Shapiro were among the participants airing their views.

I
I

The verdict is in

Following two weeks of bizarre testimony, a
Chelsea farmer and his wife accused of holding
two farmhands as slaves were found guilty in
the state's first slavery trial in 60 years. Ike
Kozminski and his wife Margarethe were found
guilty by a twelve member jury of involuntary
servitude and conspiracy to violate civil rights
for holding Robert Fulmer and Louis Molitoris
against their will. Their son ,John was also
found guilty on one charge of conspiracy.
The Kozminskis were accused of holding the
two men on a dairy farm outside of Ann Arbor
and forcing them to work for 16 years,
allegedly without pay. Ike and Margarethe
Kozminski face a maximum sentence of 20
years in prison and a $20,000 fine. John Koz-
minski faces a possible sentence of 10 years
and a $10,000 fine. U.S. District Judge Charles
Joiner will announce the sentencesin April.
David Goldstein, an attorney defending the
couple, said he was upset by the verdict and
that the case will be appealed. Ivan Barris,
another defense attorney, said that the most
damaging testimony came from Michael
Wilcome, a former employee of the Kozminski
farm, who testified that Fulmer and Molitoris
lived in a dilapidated trailer with no running

water and were fed moldy bread. Barris also
said that a psychologist who testified for the
government appealed to the jury's emotions
saying that the farmhands were
"psychological hostages" afraid to leave the
farm.,
A piece of their mind
A parade of speakers this week took a shot at
inspiring students to support everything from
Darwinism to low cost legal service.
Concerns over the plight of the poor were ex-
pressed by Georgia State Senator Julian Bond
and former attorney general Ramsey Clark.
Bond attacked President Reagan's
"nullification of the needs of the needy"
saying that the administration has drastically
weakened the nation's social services and
created a wider gap between the rich and the
poor. He called for voting, political par-
ticipation, and activism as remedies for our
country's ills. "We need to mobilize the troops
and lead them to the streets," he said.
Clark talked to troops of prospective lawyers
in the Law school, asking them to overcome
their desire to get rich and instead provide
inexpensive legal services for the millions of
Americans who can't afford a lawyer. While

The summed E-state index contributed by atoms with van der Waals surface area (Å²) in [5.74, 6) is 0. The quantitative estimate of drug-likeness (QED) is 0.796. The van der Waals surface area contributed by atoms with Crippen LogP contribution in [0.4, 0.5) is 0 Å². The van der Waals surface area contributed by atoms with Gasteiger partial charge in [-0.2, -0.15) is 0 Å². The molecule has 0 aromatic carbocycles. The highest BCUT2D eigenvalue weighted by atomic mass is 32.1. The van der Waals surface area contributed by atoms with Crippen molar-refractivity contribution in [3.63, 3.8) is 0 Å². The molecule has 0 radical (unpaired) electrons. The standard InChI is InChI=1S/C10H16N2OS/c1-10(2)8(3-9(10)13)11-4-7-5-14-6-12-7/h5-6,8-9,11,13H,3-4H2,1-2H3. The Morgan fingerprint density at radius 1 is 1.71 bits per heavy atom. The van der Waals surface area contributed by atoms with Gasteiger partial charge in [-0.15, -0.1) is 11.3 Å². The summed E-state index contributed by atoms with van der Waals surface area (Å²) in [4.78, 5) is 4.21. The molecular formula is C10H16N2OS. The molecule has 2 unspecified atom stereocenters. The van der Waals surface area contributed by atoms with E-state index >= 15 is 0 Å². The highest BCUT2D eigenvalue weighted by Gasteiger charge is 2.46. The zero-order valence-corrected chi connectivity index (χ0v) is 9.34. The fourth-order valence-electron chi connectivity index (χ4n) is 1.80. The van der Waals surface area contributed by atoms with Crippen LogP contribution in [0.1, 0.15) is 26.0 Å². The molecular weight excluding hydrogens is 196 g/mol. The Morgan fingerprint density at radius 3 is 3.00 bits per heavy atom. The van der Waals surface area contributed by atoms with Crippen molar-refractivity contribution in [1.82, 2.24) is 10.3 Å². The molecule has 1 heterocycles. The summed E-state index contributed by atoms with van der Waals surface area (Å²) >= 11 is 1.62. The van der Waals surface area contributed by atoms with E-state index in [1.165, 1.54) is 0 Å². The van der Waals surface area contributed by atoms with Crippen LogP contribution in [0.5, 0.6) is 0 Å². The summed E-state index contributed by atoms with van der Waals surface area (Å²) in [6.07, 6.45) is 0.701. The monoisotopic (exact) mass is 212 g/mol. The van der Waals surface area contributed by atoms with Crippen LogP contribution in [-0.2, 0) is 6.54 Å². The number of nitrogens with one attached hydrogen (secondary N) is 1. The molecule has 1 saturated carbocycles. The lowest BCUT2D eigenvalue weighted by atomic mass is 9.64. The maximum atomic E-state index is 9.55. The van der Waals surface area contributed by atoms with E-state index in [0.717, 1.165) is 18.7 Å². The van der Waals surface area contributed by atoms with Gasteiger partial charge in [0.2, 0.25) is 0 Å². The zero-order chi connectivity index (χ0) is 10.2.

Clark was warmly received, the degree to

which his words were taken to heart remains tq
be seen.
University alumnus and former astronaut
Jack Lousam attempted to have his words
taken to heart as he gave a high-flying
prescription for the economic woes of
Michigan. He asserted Monday night that the
state's future lies in high-tech industries add
research. Kicking off a month-long tour of
college campuses, Lousma said that students
will play a very important role in getting his
U.S. Senate campaign off the ground.
Doeko Bosscher, a Dutch professor also gave
high-tech industries a verbal boost by asking
that American missiles be placed on Dutch soil
in order that Holland remain safe from the
Soviet Union. Not suprisingly, defense depar
tment offical James Blaker backed Bosscher
up saying that America has the duty and right
to protect her European allies.
And in the "It hardly has to be said, butsI
have to say it anyway" category, Professi'
Michael Ruse visited the campus from Ontario
to preach the virtues -of Darwinism. He
suggested that the theory is more compatible
with creationism theories than it appears.

The Week in Review was complied by.
Daily Staff writers Sue Barto, Neil Chase,
Karen Tensa, and Pete Williams.

q

Edited and managed by students at The University of Michigan

LaBan

Vol. XCIV-No. 111

420 Maynard St.
Ann Arbor, MI 48109

Editorials represent a majority opinion of the Daily's Editorial Board

A time for goodwill

H IGH TENSION and unchecked
production of nuclear arms will
continue as long as U.S. and Soviet
leaders refuse to negotiate or even to
meet face-to-face.
President Reagan's decision to send
Vice President George Bush to Soviet
President Yuri Andropov's funeral on
Tuesday will ensure that nothing much